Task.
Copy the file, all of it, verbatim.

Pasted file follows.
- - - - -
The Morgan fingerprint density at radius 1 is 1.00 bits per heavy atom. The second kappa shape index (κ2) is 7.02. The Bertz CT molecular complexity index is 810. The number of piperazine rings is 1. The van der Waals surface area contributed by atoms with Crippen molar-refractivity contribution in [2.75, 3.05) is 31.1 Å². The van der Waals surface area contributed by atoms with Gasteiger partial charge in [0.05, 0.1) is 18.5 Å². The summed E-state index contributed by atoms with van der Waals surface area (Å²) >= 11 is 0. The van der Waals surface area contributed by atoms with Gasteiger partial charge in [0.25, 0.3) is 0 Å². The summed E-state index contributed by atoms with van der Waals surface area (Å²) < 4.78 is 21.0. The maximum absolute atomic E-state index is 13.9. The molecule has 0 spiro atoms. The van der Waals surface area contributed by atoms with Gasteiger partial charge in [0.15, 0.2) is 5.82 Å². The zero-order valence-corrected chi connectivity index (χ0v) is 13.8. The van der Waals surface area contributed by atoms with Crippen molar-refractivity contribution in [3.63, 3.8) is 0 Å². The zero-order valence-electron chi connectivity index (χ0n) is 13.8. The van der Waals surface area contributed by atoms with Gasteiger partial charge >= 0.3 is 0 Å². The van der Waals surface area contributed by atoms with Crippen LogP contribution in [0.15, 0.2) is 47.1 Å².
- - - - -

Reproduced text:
The Morgan fingerprint density at radius 1 is 1.00 bits per heavy atom. The second kappa shape index (κ2) is 7.02. The Bertz CT molecular complexity index is 810. The number of piperazine rings is 1. The van der Waals surface area contributed by atoms with Crippen molar-refractivity contribution in [2.75, 3.05) is 31.1 Å². The van der Waals surface area contributed by atoms with Gasteiger partial charge in [0.05, 0.1) is 18.5 Å². The summed E-state index contributed by atoms with van der Waals surface area (Å²) >= 11 is 0. The van der Waals surface area contributed by atoms with Gasteiger partial charge in [0.25, 0.3) is 0 Å². The summed E-state index contributed by atoms with van der Waals surface area (Å²) < 4.78 is 21.0. The maximum absolute atomic E-state index is 13.9. The molecule has 0 spiro atoms. The van der Waals surface area contributed by atoms with Gasteiger partial charge in [0.15, 0.2) is 5.82 Å². The zero-order valence-corrected chi connectivity index (χ0v) is 13.8. The van der Waals surface area contributed by atoms with Crippen molar-refractivity contribution in [3.63, 3.8) is 0 Å². The zero-order valence-electron chi connectivity index (χ0n) is 13.8. The van der Waals surface area contributed by atoms with Gasteiger partial charge >= 0.3 is 0 Å². The van der Waals surface area contributed by atoms with Crippen LogP contribution in [0.15, 0.2) is 47.1 Å².